Friday, December 17, 2010

Win 2008 R2 RDS Resource Kit is out !

The Windows Server 2008 R2 Remote Desktop Services Resource Kit is out now and available !

Check it out on Microsoft's learning site:

Tuesday, December 14, 2010

Test a remote SQL Connection very quickly and easy

I ran across a very useful MSDN blog post today and thought I’d share it. It explained a very quick and easy way to test a SQL connection and verify if you can logon with a specified account.
Here’s how:

Go to any folder on the system from where you want to test the connection, and create a new file

 Then change the extension to .UDL

 When you open that up you can easily see any SQL server within your reach


And then easily test the connection for a specified account (is the case the Windows Integrated) by just opening the database list, or pressing Test Connection

I think this is a very usefull way to quickly check a connection without having to configure or install anything.

Tuesday, December 7, 2010

Printing and RDS/TS, how acquaintances became close friends…

Now and then I spend some time on Microsoft’s Social TechNet forums at In particular the Remote Desktop Service (Terminal Services) forum. It´s interesting to see and read about what issues other people encounter when using RDS (formally TS). The amount of threads about printing would probably end up the top 5 so I thought I’d devote a blog on it. Nothing new though, just a thought, a little history and some personal experience.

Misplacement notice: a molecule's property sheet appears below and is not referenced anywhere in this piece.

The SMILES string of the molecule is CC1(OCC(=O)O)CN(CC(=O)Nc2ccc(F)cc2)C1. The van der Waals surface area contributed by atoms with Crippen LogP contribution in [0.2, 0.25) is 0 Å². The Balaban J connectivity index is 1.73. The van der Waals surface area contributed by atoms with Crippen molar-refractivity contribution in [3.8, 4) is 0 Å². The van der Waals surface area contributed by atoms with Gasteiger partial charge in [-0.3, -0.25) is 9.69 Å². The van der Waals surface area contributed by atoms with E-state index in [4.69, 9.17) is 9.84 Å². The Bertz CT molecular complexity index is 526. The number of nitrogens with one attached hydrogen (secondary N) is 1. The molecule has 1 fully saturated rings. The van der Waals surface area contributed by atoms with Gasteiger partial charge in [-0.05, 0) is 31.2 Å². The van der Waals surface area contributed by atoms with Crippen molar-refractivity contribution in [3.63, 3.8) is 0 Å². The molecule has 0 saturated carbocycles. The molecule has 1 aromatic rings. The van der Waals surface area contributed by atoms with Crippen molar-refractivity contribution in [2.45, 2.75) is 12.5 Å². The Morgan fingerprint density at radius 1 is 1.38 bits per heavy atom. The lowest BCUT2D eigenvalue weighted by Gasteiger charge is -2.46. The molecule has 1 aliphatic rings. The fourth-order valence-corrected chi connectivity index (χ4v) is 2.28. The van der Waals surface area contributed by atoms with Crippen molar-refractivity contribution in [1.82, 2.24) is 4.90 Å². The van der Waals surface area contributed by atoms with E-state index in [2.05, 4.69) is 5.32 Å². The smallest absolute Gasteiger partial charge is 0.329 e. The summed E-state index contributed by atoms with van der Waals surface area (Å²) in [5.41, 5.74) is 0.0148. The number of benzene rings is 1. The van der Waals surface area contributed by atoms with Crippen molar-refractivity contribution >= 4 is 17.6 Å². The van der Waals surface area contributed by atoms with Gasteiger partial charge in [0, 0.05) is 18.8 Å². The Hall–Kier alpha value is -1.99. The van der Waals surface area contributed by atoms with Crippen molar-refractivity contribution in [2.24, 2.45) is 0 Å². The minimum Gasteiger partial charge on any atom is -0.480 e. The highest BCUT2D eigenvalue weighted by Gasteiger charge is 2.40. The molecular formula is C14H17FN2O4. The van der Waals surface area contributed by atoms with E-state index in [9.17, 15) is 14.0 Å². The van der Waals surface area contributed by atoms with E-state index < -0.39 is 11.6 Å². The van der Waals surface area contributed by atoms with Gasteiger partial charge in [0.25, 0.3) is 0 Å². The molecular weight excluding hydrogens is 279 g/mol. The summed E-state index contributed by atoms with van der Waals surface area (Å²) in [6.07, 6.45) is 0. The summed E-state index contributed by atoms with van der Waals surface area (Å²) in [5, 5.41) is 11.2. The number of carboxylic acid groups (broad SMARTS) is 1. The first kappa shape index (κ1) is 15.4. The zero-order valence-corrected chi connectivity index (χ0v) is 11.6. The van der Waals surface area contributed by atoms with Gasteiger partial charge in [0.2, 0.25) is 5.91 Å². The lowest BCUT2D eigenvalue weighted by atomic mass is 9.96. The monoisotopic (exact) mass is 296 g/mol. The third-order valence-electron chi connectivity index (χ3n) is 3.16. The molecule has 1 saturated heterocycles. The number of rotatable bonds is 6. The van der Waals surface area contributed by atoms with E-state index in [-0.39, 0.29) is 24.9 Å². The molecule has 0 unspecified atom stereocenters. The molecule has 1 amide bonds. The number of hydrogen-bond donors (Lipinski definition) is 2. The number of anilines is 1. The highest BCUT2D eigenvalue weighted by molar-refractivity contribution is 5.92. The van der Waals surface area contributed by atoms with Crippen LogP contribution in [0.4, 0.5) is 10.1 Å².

Ever since the concept of Terminal Services one of the major issues has always been dealing with Printing Services. Back in the old days (Windows Server 2003 pre-SP1 timeframe), when you wanted your users to able to redirect their local printers, you had to install the appropriate drivers on (all) of the terminal servers in your farm. I think every administrator was really annoyed by that and had a hard time explaining to their customers what they had to do to make their printers even show up. Besides installing the drivers you sometimes had a hard time of even finding the appropriate drivers that were compatible with Windows Server 2003. (Especially with the x64 version!) And installing all kinds of drivers (and maintaining them regularly) didn’t make the Terminal Servers more reliable.
Along came software by  3rd party vendors that were able to redirect the printers without the need of installing the drivers (i.e. Tricerat ScrewDrivers). This software however required you to get a license per Terminal Server and wasn’t stable enough either.